And then lastly, we expanded our product line in Brazil about a year and a half ago with the purchase of a small company that makes equipment for sugar producers, and a lot of the growth that’s taken place over the last couple of years has been with the sugar mills, and we’ve missed out on some of that business because of the fact that we didn’t have a harvesting product. And so now, we do have a sugarcane harvester that we did get through this acquisition, and we’re in the process of commercializing that. We’ll be launching it under our Valtra brand in Brazil early next year. We feel like that will help us in terms of packaging some of the sales to these bigger mills.

So a lot of things going on, we think will help us continue to grow that business there.

Seth R. Weber – RBC Capital Markets LLC

What about GSI, I mean I think the Brazilian government recently passed some support – financial support for storage, have you started to see benefit from that with the GSI business that you acquired last year?

Greg Peterson

Yeah. We’re really starting at a very low bubble in terms of the storage industry. There’s almost no on-farm storage in Brazil. so, it’s definitely going to be a long-term program, it was – I think it was a 5 billion real program that they announced. It’s definitely a very big program. We have a relatively young GSI business there we’ve kind of restarted it since we did the acquisition.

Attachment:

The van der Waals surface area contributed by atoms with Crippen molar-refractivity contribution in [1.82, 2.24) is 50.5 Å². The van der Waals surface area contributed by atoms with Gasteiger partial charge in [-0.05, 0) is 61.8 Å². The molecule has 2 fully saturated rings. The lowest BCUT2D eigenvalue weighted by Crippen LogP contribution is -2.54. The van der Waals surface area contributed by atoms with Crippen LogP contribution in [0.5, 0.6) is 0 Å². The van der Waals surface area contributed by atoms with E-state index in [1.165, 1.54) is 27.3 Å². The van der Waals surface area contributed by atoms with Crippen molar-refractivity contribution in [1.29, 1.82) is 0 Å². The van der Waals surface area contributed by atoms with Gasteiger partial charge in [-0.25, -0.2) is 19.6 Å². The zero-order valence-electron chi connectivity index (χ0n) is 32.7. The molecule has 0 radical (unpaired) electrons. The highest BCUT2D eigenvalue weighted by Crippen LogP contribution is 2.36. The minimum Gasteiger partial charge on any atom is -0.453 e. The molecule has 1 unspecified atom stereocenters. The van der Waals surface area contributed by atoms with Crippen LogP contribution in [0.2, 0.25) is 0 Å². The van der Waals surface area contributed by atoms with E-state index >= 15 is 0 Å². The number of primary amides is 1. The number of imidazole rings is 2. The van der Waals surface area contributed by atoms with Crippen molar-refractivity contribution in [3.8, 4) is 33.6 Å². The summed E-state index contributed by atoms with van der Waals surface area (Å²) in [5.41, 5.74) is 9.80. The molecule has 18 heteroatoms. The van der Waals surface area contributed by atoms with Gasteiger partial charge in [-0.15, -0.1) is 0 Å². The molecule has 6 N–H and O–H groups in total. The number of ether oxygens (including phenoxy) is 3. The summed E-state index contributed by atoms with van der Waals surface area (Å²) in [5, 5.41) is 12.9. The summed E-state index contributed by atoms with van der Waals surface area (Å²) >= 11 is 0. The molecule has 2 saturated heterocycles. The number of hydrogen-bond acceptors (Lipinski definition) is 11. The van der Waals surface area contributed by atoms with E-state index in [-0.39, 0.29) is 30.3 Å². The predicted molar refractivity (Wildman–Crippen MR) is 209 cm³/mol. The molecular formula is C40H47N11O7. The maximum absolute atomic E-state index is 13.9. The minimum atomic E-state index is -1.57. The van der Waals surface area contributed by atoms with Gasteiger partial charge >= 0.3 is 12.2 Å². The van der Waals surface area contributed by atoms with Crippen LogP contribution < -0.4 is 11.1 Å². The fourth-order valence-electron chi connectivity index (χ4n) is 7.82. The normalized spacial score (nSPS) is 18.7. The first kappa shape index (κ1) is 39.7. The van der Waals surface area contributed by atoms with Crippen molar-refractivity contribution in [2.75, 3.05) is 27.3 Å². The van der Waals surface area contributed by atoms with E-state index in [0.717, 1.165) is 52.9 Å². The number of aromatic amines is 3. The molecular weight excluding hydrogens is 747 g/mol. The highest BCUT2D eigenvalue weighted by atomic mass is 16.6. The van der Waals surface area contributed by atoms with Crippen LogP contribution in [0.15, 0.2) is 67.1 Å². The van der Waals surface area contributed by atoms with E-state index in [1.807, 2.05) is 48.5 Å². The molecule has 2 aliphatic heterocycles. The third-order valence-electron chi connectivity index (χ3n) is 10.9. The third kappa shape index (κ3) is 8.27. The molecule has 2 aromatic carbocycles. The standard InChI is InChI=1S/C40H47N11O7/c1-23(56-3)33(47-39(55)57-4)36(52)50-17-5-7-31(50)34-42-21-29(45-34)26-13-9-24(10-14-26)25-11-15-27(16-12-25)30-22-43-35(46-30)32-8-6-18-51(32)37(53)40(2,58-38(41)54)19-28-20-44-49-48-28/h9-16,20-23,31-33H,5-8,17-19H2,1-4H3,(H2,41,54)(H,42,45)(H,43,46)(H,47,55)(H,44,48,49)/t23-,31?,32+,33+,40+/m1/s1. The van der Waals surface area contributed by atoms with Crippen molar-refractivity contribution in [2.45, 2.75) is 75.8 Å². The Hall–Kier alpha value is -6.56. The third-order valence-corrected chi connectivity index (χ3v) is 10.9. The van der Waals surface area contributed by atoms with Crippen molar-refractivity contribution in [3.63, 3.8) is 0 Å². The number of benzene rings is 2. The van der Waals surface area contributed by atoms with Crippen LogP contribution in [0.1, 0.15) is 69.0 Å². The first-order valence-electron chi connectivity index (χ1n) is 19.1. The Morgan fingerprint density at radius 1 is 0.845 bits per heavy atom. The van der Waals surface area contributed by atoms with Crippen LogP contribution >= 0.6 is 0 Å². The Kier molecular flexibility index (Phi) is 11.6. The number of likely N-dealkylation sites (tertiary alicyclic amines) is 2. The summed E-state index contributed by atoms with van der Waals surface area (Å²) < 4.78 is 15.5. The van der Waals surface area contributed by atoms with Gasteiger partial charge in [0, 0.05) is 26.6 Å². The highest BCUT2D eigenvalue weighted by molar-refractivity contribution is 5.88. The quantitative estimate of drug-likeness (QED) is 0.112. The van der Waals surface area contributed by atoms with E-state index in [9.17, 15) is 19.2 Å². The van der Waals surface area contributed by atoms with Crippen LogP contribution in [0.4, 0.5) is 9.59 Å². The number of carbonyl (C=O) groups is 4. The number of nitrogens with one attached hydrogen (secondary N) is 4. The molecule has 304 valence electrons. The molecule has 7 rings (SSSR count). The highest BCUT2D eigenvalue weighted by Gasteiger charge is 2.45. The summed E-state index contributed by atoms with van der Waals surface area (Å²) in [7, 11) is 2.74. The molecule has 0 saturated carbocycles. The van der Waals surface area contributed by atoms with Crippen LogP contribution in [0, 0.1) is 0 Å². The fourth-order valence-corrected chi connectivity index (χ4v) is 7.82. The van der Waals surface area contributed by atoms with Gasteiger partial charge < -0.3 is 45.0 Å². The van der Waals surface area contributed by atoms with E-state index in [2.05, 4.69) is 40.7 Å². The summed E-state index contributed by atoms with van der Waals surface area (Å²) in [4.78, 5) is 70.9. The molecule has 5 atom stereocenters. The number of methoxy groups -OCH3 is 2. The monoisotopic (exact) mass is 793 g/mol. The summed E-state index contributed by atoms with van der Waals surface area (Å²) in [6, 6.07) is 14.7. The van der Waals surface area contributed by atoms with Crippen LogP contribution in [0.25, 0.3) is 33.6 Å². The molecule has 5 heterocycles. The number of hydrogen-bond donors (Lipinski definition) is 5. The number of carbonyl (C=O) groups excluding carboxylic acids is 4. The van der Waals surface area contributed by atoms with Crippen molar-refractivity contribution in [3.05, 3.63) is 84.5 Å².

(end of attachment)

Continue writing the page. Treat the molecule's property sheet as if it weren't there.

So we’re starting at a relatively small scale, but as we talked about earlier, our distribution there is very strong and feel like we can leverage that, and with our strong brands, we feel like we’ll be able to ramp the business up pretty quickly. We’ll do some colocation in terms of production and be able to leverage some of our purchasing capabilities down there. So, we feel like there is a pretty nice opportunity, probably not so much this year and next year, but hope the next three to five years, we feel like it will be a nice growth opportunity for us.

Seth R. Weber – RBC Capital Markets LLC

Just to understand, so you’ve raised your GSI guidance with your second quarter report?

Greg Peterson

Yes.

Seth R. Weber – RBC Capital Markets LLC

So, what was the basis for that then ?

Greg Peterson

Yeah. It was a combination of our original forecast assumed a pretty significant decline in the U.S. as a result of last year’s drought. Now we think that U.S. business will only have a modest decline. The biggest part of the increase came in some of the international markets; China and Brazil and Europe. So, international growth is a little stronger than what we expected and the business in North America is picking up. And we’re able to accelerate some of the storage business in the U.S. into the first half of the year, and so that gave us some capacity to handle some additional business in the back half of the year in the U.S. So, we are positioned to be able to do that if it materializes.

Seth R. Weber – RBC Capital Markets LLC